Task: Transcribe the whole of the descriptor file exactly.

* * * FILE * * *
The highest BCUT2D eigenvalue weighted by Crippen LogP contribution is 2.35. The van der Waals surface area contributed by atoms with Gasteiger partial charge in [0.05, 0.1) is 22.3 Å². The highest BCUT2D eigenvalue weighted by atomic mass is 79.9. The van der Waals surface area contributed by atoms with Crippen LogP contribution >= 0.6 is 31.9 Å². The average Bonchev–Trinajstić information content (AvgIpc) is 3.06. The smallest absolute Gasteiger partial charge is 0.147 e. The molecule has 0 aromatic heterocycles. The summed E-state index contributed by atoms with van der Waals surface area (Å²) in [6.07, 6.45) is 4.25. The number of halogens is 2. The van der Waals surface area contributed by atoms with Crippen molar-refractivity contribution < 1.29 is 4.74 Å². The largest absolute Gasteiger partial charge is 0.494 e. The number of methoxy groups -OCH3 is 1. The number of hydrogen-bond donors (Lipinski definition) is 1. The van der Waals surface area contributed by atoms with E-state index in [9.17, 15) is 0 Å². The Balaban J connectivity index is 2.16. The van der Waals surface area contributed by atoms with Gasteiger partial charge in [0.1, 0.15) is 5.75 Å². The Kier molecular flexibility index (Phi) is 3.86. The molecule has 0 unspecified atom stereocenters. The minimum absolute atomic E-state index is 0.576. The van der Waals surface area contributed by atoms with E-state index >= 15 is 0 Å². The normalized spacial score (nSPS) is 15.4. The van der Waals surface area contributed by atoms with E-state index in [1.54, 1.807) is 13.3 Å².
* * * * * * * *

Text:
The highest BCUT2D eigenvalue weighted by Crippen LogP contribution is 2.35. The van der Waals surface area contributed by atoms with Gasteiger partial charge in [0.05, 0.1) is 22.3 Å². The highest BCUT2D eigenvalue weighted by atomic mass is 79.9. The van der Waals surface area contributed by atoms with Crippen LogP contribution >= 0.6 is 31.9 Å². The average Bonchev–Trinajstić information content (AvgIpc) is 3.06. The smallest absolute Gasteiger partial charge is 0.147 e. The molecule has 0 aromatic heterocycles. The summed E-state index contributed by atoms with van der Waals surface area (Å²) in [6.07, 6.45) is 4.25. The number of halogens is 2. The van der Waals surface area contributed by atoms with Crippen molar-refractivity contribution < 1.29 is 4.74 Å². The largest absolute Gasteiger partial charge is 0.494 e. The number of methoxy groups -OCH3 is 1. The number of hydrogen-bond donors (Lipinski definition) is 1. The van der Waals surface area contributed by atoms with E-state index in [9.17, 15) is 0 Å². The Balaban J connectivity index is 2.16. The van der Waals surface area contributed by atoms with Gasteiger partial charge in [0.1, 0.15) is 5.75 Å². The Kier molecular flexibility index (Phi) is 3.86. The molecule has 0 unspecified atom stereocenters. The minimum absolute atomic E-state index is 0.576. The van der Waals surface area contributed by atoms with E-state index >= 15 is 0 Å². The normalized spacial score (nSPS) is 15.4. The van der Waals surface area contributed by atoms with E-state index in [1.54, 1.807) is 13.3 Å².